Dr. Kent Ingle: Coronavirus demands parents talk with their kids about education and careers

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If ever there was a time for parents to have a serious conversation with their students on their college and vocational track, it is in the midst of this pandemic. As a president of a liberal arts university, I can tell you there has never been a more crucial time for students to make the hard decisions that will heavily impact their future.

We can often excuse the college years as a season for young people to discover their passions, but now students must make concrete decisions in order to secure their careers in the future.

On March 27 the CARES Act was signed into law to bring a $2.2 trillion emergency relief package to the people of America. While this will offer immediate relief for some student and university expenses, it does not adequately address the inevitable economic struggles higher education will face. This means that higher education is about to change dramatically.

WISCONSIN COLLEGE STUDENTS RETURN HOME FROM SPRING BREAK WITH CORONAVIRUS

Therefore students (and parents) need to begin to plan adequately for the future. For some, that may mean some tough conversations about the trajectory of their college career.

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Within these major economic shifts, the demands of the workforce are rapidly changing. Our world is no longer the same as it was in January when students were stepping into their first classes for the semester. The high demands in the workplace at the end of the academic year are not what they were at the beginning.

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In order to help students secure their future now, parents must take the lead in helping them make sound decisions for their education. Now is the time parents need to encourage practical pursuits and for students to be sensible within their academic careers.

The Department of Education has found that 60 percent of students who pursue four-year degrees take six years to finish their program – and often end up with a degree that has nothing to do with their vocation. The Federal Bank of New York reported in 2013 that the majority of U.S. college graduates do not work in fields related to their degree. Studies have found that the majority of millennials are now working in jobs they are overqualified for.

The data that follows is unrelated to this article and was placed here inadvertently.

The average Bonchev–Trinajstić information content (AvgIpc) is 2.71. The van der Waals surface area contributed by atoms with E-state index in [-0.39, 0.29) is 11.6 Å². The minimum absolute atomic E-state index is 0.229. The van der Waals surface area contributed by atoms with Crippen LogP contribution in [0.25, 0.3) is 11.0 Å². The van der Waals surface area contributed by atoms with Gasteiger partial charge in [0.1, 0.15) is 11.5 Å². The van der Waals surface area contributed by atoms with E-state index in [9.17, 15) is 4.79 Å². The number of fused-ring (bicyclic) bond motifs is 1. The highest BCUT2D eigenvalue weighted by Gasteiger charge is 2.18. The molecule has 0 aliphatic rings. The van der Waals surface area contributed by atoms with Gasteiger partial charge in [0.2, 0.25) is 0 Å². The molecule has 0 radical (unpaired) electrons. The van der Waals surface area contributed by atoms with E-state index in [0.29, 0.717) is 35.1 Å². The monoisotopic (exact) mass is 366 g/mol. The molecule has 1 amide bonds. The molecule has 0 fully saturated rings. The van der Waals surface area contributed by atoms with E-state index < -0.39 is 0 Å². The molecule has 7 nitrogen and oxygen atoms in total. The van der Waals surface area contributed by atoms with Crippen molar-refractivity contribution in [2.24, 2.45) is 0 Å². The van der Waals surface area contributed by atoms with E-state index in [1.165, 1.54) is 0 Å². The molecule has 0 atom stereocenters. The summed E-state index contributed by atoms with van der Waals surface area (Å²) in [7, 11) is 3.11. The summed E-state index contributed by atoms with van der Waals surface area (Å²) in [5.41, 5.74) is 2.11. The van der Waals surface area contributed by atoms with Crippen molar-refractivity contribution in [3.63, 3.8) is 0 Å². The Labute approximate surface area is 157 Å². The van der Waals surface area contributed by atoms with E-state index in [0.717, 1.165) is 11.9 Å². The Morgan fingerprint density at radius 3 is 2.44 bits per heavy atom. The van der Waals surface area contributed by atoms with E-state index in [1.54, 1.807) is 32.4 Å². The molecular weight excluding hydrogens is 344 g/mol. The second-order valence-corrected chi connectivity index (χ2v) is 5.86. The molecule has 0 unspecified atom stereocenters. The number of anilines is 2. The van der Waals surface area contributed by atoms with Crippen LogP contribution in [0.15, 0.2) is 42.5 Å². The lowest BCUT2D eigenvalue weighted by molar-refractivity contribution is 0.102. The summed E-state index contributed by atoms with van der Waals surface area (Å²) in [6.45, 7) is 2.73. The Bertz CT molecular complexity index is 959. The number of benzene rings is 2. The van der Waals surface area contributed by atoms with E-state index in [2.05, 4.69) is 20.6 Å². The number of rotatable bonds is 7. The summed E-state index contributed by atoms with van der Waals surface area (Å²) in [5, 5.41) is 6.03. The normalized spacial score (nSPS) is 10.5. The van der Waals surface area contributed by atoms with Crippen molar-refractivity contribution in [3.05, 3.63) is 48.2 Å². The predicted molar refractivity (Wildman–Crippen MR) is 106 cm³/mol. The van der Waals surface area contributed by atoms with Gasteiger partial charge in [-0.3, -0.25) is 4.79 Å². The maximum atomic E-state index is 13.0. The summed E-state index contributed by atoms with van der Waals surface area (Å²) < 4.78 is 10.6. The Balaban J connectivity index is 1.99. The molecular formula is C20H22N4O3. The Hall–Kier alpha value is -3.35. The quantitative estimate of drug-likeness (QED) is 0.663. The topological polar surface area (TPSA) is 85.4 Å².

Many students may not feel that their first few jobs impact their future. But in fact, research has shown us that the first job graduates take on is crucial for their careers. A CNBC report stated, “Recent grads who end up in jobs that didn’t require a college degree are five times as likely to still be in such a position five years later, compared with those who put their diploma to use right away.”

So parents, if your students aren’t already proactively thinking about these issues for themselves, now is the time – while your students are home – to begin having these difficult conversations.

Come alongside your kids by gauging if the major they are in is readily employable after graduation. Explore all the hard questions: Is this degree the most financially wise for them to move forward in? If it is their senior year, what are viable job options for them beyond graduation? What work should they consider if they have no clue what they want to do?

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Now is the time to guide students toward practical career choices (even if it may not be their dream job) while still exploring passions and interests.

While this pandemic crisis of COVID-19 has us all concerned about today, parents need to focus on helping students prepare practically for tomorrow. If your students don’t recognize it already, as parents you must acknowledge and equip your children to make the most of their education at this time, because it is what will prepare them for the days to come beyond this pandemic.

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